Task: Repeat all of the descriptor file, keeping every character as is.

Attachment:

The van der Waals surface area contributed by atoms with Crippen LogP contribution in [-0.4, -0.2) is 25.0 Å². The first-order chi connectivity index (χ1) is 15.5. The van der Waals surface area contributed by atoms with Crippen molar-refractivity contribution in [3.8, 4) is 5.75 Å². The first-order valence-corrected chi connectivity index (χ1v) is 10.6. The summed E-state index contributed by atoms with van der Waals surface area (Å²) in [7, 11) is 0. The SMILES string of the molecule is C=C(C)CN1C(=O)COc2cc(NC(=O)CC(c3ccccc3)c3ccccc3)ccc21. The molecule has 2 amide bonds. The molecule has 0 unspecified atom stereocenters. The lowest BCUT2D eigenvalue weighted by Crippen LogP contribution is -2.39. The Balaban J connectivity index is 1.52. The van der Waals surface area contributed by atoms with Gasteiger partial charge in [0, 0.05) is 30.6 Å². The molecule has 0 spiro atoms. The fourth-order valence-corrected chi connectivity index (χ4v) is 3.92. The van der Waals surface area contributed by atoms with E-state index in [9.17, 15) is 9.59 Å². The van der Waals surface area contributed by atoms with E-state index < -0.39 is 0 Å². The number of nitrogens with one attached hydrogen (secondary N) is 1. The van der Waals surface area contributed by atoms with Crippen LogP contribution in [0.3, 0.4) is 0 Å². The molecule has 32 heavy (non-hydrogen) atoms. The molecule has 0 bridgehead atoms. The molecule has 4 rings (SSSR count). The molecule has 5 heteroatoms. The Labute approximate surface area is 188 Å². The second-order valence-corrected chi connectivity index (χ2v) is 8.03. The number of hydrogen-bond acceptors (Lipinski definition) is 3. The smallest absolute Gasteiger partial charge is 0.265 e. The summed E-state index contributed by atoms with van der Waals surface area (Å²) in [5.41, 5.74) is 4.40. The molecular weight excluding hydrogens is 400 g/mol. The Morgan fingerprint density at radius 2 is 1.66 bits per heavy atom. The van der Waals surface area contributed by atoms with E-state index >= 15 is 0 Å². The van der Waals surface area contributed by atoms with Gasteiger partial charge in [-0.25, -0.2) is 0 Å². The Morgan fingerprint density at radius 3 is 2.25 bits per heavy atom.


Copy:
The van der Waals surface area contributed by atoms with Crippen LogP contribution in [-0.4, -0.2) is 25.0 Å². The first-order chi connectivity index (χ1) is 15.5. The van der Waals surface area contributed by atoms with Crippen molar-refractivity contribution in [3.8, 4) is 5.75 Å². The first-order valence-corrected chi connectivity index (χ1v) is 10.6. The summed E-state index contributed by atoms with van der Waals surface area (Å²) in [7, 11) is 0. The SMILES string of the molecule is C=C(C)CN1C(=O)COc2cc(NC(=O)CC(c3ccccc3)c3ccccc3)ccc21. The molecule has 2 amide bonds. The molecule has 0 unspecified atom stereocenters. The lowest BCUT2D eigenvalue weighted by Crippen LogP contribution is -2.39. The Balaban J connectivity index is 1.52. The van der Waals surface area contributed by atoms with Gasteiger partial charge in [0, 0.05) is 30.6 Å². The molecule has 0 spiro atoms. The fourth-order valence-corrected chi connectivity index (χ4v) is 3.92. The van der Waals surface area contributed by atoms with E-state index in [9.17, 15) is 9.59 Å². The van der Waals surface area contributed by atoms with E-state index < -0.39 is 0 Å². The number of nitrogens with one attached hydrogen (secondary N) is 1. The van der Waals surface area contributed by atoms with Crippen LogP contribution in [0.3, 0.4) is 0 Å². The molecule has 32 heavy (non-hydrogen) atoms. The molecule has 0 bridgehead atoms. The molecule has 4 rings (SSSR count). The molecule has 5 heteroatoms. The Labute approximate surface area is 188 Å². The second-order valence-corrected chi connectivity index (χ2v) is 8.03. The number of hydrogen-bond acceptors (Lipinski definition) is 3. The smallest absolute Gasteiger partial charge is 0.265 e. The summed E-state index contributed by atoms with van der Waals surface area (Å²) in [5.41, 5.74) is 4.40. The molecular weight excluding hydrogens is 400 g/mol. The Morgan fingerprint density at radius 2 is 1.66 bits per heavy atom. The van der Waals surface area contributed by atoms with E-state index >= 15 is 0 Å². The van der Waals surface area contributed by atoms with Gasteiger partial charge in [-0.25, -0.2) is 0 Å². The Morgan fingerprint density at radius 3 is 2.25 bits per heavy atom.